Apr. 9th, 2017 10:03 pm
yrieithydd: (Cross)
So, the recent changes to LJ terms and conditions, in particular how they interact with LGBTQIA+ issues, has caused me to transfer from there to here. I haven't yet hit the delete button over there, but I have copied everything over here.

Maybe, this will be a prompt to start posting more regularly again...
yrieithydd: (Visitation)
My mum and I were on holiday last week and, as is our wont, we visited a number of churches, mainly around Rutland Water where we were staying, but also one the way too and fro. Mostly they were open; sadly, the one exception was in Ledbury. I say sadly because my granny used to be a church watcher there to help keep it open. Hopefully that tradition continues in the summer months at least, but it wasn't in play on a Saturday in January.

Two churches, however, stood out because of the contrasting ways they dealt with the presence of a famous grave: Leicester Cathedral and Holy Trinity, Stratford-upon-Avon.

For Leicester, this is a new opportunity after the discovery of Richard III's body in a car park on the site of the old Grey Friars Friary in 2012 and its re-internment in Leicester Cathedral in March 2015. For Holy Trinity, Stratford-upon-Avon, it has been 400 years since William Shakespeare was buried there.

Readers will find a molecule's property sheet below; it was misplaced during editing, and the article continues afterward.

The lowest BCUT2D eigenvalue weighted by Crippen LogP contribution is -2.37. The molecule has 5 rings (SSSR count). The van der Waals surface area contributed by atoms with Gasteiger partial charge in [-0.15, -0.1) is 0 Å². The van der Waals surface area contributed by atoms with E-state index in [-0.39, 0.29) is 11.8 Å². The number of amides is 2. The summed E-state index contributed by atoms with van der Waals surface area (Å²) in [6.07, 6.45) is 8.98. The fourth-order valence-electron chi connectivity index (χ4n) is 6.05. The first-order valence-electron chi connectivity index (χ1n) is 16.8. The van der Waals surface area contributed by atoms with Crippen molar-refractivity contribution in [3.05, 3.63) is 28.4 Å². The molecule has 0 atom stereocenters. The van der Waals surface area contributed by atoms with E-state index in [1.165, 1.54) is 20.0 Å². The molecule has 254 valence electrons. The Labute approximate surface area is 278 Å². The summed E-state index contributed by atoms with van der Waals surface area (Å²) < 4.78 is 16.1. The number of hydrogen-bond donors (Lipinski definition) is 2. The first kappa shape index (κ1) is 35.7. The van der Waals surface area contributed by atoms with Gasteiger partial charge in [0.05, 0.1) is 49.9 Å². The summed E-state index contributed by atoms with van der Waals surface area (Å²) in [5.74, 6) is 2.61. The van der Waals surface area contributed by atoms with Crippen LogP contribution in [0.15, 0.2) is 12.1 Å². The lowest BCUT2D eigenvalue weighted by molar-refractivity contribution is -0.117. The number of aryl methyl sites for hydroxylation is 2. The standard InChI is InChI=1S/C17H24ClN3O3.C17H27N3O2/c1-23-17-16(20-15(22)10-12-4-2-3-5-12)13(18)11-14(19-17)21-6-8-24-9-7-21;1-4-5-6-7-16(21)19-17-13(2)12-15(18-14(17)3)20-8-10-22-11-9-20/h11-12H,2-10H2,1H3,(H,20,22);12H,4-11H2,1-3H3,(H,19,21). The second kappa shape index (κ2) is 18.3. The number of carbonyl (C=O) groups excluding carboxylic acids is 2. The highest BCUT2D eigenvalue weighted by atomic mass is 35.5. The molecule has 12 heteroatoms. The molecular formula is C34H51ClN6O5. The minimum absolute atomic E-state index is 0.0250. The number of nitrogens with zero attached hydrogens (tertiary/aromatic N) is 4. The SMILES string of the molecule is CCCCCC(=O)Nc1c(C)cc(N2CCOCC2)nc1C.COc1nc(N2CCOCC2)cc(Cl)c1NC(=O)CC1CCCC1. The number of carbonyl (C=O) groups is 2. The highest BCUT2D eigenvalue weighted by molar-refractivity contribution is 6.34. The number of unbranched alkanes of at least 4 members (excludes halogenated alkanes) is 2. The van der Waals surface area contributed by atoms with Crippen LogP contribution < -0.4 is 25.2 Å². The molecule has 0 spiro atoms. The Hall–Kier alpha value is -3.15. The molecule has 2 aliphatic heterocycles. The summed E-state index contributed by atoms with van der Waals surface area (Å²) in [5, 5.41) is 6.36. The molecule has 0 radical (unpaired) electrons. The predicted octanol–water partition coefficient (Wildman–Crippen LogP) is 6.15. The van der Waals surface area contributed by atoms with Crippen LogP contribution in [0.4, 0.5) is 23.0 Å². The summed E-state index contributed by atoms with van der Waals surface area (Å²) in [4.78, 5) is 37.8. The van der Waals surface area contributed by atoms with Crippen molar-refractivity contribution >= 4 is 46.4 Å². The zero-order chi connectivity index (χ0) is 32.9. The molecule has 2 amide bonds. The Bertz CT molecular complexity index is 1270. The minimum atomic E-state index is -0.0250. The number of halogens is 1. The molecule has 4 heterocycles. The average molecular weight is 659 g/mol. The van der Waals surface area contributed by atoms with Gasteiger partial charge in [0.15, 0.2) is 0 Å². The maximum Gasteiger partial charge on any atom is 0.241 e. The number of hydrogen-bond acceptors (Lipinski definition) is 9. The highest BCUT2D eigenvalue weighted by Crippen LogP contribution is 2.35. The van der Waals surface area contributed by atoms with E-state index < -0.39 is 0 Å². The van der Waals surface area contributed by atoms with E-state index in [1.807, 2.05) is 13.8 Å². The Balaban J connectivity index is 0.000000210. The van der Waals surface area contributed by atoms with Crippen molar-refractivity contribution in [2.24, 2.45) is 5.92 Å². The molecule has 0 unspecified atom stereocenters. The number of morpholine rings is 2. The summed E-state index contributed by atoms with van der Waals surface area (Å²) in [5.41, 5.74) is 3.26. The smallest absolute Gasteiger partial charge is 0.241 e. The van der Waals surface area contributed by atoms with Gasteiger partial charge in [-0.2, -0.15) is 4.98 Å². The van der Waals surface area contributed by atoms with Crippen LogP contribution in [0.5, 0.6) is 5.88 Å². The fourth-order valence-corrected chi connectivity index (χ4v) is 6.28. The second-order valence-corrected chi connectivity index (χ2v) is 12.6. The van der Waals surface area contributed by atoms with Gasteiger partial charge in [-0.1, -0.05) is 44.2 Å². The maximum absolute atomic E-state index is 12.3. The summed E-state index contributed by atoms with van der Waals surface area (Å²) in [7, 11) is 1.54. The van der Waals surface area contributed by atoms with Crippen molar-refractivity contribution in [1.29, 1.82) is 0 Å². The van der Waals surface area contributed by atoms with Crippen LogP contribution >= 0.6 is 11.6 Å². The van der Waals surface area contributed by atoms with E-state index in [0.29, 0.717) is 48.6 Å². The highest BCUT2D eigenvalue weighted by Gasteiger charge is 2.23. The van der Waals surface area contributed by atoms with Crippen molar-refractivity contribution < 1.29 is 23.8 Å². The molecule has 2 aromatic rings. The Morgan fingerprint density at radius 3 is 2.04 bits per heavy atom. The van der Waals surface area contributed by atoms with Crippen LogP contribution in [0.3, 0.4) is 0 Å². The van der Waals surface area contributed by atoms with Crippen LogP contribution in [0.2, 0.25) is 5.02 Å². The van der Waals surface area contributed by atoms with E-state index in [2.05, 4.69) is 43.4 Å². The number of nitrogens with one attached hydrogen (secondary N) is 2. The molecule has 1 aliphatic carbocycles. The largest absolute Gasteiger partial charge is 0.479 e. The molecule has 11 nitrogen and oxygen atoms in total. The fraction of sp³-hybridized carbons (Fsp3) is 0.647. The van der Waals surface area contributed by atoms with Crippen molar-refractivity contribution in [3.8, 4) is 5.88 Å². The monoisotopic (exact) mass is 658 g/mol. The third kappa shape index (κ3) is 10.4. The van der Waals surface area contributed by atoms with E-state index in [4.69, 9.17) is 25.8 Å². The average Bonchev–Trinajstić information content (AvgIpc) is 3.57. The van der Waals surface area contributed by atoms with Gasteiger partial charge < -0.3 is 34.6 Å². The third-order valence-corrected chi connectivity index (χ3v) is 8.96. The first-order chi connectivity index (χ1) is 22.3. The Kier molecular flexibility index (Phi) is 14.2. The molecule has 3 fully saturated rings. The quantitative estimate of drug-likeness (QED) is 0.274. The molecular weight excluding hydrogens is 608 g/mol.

I was worried about how the new tomb for Leicester - in the chancel - would work but they have managed it well, turning the former High Altar into a chapel and making the Nave altar the main one, moving the stalls to the West End, under the organ. We were welcomed at the door and given a guide to the church and a gift aid envelope if we wished to make a donation, but that was clearly voluntary. There were a number of boards around the church exploring aspects of Richard's life and faith and giving a contemporary perspective on the life of the cathedral and posing questions for us to consider about faith in today's world. In one place there was a facsimile of Richard's Book of Hours and also a contemporary Book of Hours with artwork from local schoolchildren relating to various Bible stories. Priority was given to worship, with the Cathedral being closed to visitors for the lunchtime Eucharist; this was publicized over the PA just prior to service, with an invitation to stay for the service which was well attended. On the hour, the chaplain asked us to pause and led us in prayer. There were knowledgeable guides both at the tomb and by the display cabinet for the pall which was over the coffin at the service where he was re-interred. It would have easily been possible to charge for entry to the old Chancel where the grave is but that was had not been done. There is also a Visitors' Centre which gives the story of the rediscovery. We did not visit this partly because I never worked out where it was - it could have been signed more clearly at the south door - "Now visit the Visitors' Centre [location/directions]". Instead we had a nice lunch in the White Rose Café and bought books from the Christian Resource Centre.